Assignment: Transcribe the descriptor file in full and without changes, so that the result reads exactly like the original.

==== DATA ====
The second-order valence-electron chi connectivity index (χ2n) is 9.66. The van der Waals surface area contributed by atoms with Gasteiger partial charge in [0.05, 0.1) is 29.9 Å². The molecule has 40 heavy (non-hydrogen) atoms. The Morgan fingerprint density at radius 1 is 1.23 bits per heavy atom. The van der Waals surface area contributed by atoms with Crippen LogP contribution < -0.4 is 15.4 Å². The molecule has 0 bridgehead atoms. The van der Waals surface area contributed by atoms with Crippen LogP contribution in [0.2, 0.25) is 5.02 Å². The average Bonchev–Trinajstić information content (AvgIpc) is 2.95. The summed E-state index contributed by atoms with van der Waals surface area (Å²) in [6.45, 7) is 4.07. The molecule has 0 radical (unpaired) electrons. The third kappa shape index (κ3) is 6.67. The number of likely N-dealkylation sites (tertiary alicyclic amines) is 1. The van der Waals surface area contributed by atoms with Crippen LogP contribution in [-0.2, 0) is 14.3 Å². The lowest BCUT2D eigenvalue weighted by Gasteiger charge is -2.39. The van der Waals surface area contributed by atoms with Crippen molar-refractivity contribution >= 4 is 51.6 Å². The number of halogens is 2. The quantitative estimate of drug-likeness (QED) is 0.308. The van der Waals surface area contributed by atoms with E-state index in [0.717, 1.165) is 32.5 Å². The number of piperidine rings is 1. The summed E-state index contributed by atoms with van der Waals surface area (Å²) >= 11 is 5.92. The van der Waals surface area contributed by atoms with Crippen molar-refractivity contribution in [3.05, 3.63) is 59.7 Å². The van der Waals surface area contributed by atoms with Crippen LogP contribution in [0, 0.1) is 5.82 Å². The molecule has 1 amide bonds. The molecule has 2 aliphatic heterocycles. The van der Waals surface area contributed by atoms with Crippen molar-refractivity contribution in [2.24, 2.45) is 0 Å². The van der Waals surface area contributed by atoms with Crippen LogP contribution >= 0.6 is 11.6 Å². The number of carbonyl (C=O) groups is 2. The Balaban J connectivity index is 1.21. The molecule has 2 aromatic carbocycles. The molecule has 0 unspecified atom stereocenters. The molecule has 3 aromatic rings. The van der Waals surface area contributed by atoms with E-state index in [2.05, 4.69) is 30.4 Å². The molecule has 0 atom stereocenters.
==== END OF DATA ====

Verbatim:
The second-order valence-electron chi connectivity index (χ2n) is 9.66. The van der Waals surface area contributed by atoms with Gasteiger partial charge in [0.05, 0.1) is 29.9 Å². The molecule has 40 heavy (non-hydrogen) atoms. The Morgan fingerprint density at radius 1 is 1.23 bits per heavy atom. The van der Waals surface area contributed by atoms with Crippen LogP contribution < -0.4 is 15.4 Å². The molecule has 0 bridgehead atoms. The van der Waals surface area contributed by atoms with Crippen LogP contribution in [0.2, 0.25) is 5.02 Å². The average Bonchev–Trinajstić information content (AvgIpc) is 2.95. The summed E-state index contributed by atoms with van der Waals surface area (Å²) in [6.45, 7) is 4.07. The molecule has 0 radical (unpaired) electrons. The third kappa shape index (κ3) is 6.67. The number of likely N-dealkylation sites (tertiary alicyclic amines) is 1. The van der Waals surface area contributed by atoms with Crippen LogP contribution in [-0.2, 0) is 14.3 Å². The lowest BCUT2D eigenvalue weighted by Gasteiger charge is -2.39. The van der Waals surface area contributed by atoms with Crippen molar-refractivity contribution >= 4 is 51.6 Å². The number of halogens is 2. The quantitative estimate of drug-likeness (QED) is 0.308. The van der Waals surface area contributed by atoms with E-state index in [0.717, 1.165) is 32.5 Å². The number of piperidine rings is 1. The summed E-state index contributed by atoms with van der Waals surface area (Å²) >= 11 is 5.92. The van der Waals surface area contributed by atoms with Crippen molar-refractivity contribution in [3.05, 3.63) is 59.7 Å². The van der Waals surface area contributed by atoms with Crippen LogP contribution in [0, 0.1) is 5.82 Å². The molecule has 1 amide bonds. The molecule has 2 aliphatic heterocycles. The van der Waals surface area contributed by atoms with Crippen molar-refractivity contribution in [2.24, 2.45) is 0 Å². The van der Waals surface area contributed by atoms with Crippen LogP contribution >= 0.6 is 11.6 Å². The number of carbonyl (C=O) groups is 2. The Balaban J connectivity index is 1.21. The molecule has 2 aromatic carbocycles. The molecule has 0 unspecified atom stereocenters. The molecule has 3 aromatic rings. The van der Waals surface area contributed by atoms with E-state index in [2.05, 4.69) is 30.4 Å². The molecule has 0 atom stereocenters.